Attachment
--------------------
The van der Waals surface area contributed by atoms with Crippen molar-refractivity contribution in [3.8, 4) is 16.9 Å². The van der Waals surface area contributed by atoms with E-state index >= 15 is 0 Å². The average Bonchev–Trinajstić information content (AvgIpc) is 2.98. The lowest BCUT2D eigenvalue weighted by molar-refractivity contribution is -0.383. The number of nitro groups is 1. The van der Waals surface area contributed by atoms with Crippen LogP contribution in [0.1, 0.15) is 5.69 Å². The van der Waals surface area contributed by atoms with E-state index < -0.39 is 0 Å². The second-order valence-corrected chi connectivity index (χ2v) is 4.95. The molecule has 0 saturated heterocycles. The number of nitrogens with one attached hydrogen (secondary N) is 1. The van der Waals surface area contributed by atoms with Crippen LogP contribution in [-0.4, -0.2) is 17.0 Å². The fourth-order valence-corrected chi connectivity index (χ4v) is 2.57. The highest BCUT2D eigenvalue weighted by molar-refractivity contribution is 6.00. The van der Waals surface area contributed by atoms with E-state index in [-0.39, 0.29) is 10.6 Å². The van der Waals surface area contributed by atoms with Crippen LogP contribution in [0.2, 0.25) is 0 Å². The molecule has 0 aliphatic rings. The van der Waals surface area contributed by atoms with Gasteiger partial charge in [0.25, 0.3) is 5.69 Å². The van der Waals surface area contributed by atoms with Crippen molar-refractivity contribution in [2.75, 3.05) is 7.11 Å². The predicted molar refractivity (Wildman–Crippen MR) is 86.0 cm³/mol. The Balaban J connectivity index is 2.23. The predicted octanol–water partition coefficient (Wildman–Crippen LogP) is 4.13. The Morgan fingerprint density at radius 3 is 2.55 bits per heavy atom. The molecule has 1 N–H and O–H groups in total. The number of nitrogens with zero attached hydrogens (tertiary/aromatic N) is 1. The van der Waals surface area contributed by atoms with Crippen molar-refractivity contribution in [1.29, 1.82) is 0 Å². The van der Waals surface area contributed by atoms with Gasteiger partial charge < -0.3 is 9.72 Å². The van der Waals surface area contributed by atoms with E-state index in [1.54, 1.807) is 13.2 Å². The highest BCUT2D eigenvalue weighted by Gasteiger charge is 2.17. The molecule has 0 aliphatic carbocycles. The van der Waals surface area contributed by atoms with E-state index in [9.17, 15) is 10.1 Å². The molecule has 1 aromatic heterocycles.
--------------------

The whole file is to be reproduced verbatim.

The van der Waals surface area contributed by atoms with Crippen molar-refractivity contribution in [3.8, 4) is 16.9 Å². The van der Waals surface area contributed by atoms with E-state index >= 15 is 0 Å². The average Bonchev–Trinajstić information content (AvgIpc) is 2.98. The lowest BCUT2D eigenvalue weighted by molar-refractivity contribution is -0.383. The number of nitro groups is 1. The van der Waals surface area contributed by atoms with Crippen LogP contribution in [0.1, 0.15) is 5.69 Å². The van der Waals surface area contributed by atoms with E-state index < -0.39 is 0 Å². The second-order valence-corrected chi connectivity index (χ2v) is 4.95. The molecule has 0 saturated heterocycles. The number of nitrogens with one attached hydrogen (secondary N) is 1. The van der Waals surface area contributed by atoms with Crippen LogP contribution in [-0.4, -0.2) is 17.0 Å². The fourth-order valence-corrected chi connectivity index (χ4v) is 2.57. The highest BCUT2D eigenvalue weighted by molar-refractivity contribution is 6.00. The van der Waals surface area contributed by atoms with E-state index in [-0.39, 0.29) is 10.6 Å². The van der Waals surface area contributed by atoms with Crippen LogP contribution in [0.2, 0.25) is 0 Å². The molecule has 0 aliphatic rings. The van der Waals surface area contributed by atoms with Gasteiger partial charge in [0.25, 0.3) is 5.69 Å². The van der Waals surface area contributed by atoms with Crippen molar-refractivity contribution in [2.75, 3.05) is 7.11 Å². The predicted molar refractivity (Wildman–Crippen MR) is 86.0 cm³/mol. The Balaban J connectivity index is 2.23. The predicted octanol–water partition coefficient (Wildman–Crippen LogP) is 4.13. The Morgan fingerprint density at radius 3 is 2.55 bits per heavy atom. The molecule has 1 N–H and O–H groups in total. The number of nitrogens with zero attached hydrogens (tertiary/aromatic N) is 1. The van der Waals surface area contributed by atoms with Crippen molar-refractivity contribution in [1.29, 1.82) is 0 Å². The van der Waals surface area contributed by atoms with Gasteiger partial charge < -0.3 is 9.72 Å². The van der Waals surface area contributed by atoms with E-state index in [1.54, 1.807) is 13.2 Å². The highest BCUT2D eigenvalue weighted by Gasteiger charge is 2.17. The molecule has 0 aliphatic carbocycles. The van der Waals surface area contributed by atoms with E-state index in [9.17, 15) is 10.1 Å². The molecule has 1 aromatic heterocycles.